Microstructural studies using X-ray diffraction
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Stress Optimizations

Warning

Stress optimizations are not reliable. It is not a software issue with Polydefix, but issues with the equations behind stress optimizations. They are based on elastic strain theories and have been shown to give inconsistent results. Refer to the strain fitting options section for more details and publications about those problems.

In theory, stress should be adjusted by comparing results of models like Elasto-Plastic Self Consistent calculations to the strain measured experimentally. Elastic solutions should be used with caution.

Elastic calculation of stresses

Polydefix can use the lattice strain parameters Q fitted to the experimental data in order to estimate stress level based on elastic lattice strain theories. Equations in Polydefix where extracted from the paper

A. K. Singh, C. Balasingh, H. K. Mao, R. J. Hemley and J. Shu, Analysis of lattice strains measured under non-hydrostatic pressure, J. Appl. Phys., 1998, 83, 7567-7575 , doi: 10.1063/1.367872

Isotropic stress model

If you selected the isotropic model when setting up your material properties, you were asked to enter parameters G0, G1, and G2. They are used to calculate an average shear modulus according to

G = G0 + G1 * P + G2 * P2

where P is the hydrostatic pressure calculated in pressure and unit cell optimizations. For each measured diffraction line, we calculate a corresponding differential stress t(hkl) according to

t = 6 * G * Q(hkl)

where Q(hkl) is the lattice strain parameter fitted in the lattice strains optimizations.

Anisotropic stress model

For cubic and hexagonal crystal symmetries, you can also use an anisotropic stress model based on the Reuss bound in the paper of Singh et al 1998. In this case, when setting up your material properties, you were asked to enter elastic moduli and pressure derivatives.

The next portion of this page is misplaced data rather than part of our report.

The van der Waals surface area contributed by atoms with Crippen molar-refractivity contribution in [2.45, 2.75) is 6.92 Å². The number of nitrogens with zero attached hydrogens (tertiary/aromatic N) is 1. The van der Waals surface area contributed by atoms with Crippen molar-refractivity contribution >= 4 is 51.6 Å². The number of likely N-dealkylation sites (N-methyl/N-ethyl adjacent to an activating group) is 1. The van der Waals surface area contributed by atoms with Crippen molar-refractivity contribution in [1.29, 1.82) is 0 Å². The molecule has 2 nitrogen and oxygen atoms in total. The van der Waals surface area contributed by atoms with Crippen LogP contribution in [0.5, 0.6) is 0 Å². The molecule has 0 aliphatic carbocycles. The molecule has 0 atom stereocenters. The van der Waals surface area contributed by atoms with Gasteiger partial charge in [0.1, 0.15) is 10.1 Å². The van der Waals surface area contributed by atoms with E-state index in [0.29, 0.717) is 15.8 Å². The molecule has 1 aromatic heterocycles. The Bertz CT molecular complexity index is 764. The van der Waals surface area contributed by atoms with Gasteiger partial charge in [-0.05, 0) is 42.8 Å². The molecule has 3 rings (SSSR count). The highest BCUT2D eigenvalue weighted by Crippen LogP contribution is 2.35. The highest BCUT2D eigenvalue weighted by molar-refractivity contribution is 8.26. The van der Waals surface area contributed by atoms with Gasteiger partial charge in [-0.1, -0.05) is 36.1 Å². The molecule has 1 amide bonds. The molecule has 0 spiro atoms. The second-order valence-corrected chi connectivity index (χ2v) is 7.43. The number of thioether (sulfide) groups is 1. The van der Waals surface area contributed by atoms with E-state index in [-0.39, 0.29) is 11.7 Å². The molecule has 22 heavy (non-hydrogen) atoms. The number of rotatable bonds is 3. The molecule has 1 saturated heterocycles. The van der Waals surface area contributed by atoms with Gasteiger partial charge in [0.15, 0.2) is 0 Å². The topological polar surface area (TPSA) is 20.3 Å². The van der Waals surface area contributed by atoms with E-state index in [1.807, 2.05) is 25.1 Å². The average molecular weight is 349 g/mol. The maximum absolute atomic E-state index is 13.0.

We use the hydrostatic pressure calculated in pressure and unit cell optimizations and, for each elastic modulus, calculate

Cij = Cij0 + Cij1 * P + Cij2 * P2

For cubic materials, elastic moduli are used to calculate an effective average shear moduli for the hkl diffraction line according to

1/[2 G(hkl)] = S11 - S12 - 3 ( S11- S12 - S44/2) Γ(hkl)

Γ(hkl) = (h2k2 + k2l2 + l2h2) / (h2+k2+l2)2

where the Sij are elastic compliances.

For hexagonal materials, elastic moduli are used to calculate an effective average shear moduli for the hkl diffraction line according to

1/[2 G(hkl)] = (2S11 - S12- S13)/2

+ l32 (-5S11 + S12 + 5S13 -  S33 + 3S44)
+ l34 (3S11 - 6S13  + 3S33 - 3S44)

l32 = 3 a2 l2 / M2

M2 = [ 4c2(h2+hk+k2) + 3a2l2 ]

where the Sij are elastic compliances and a and c are obtained from unit cell optimizations.

For each measured diffraction line, we then calculate a corresponding differential stress t(hkl) according to

t = 6 * G(hkl) * Q(hkl)

where Q(hkl) is the lattice strain parameter fitted in the lattice strains optimizations.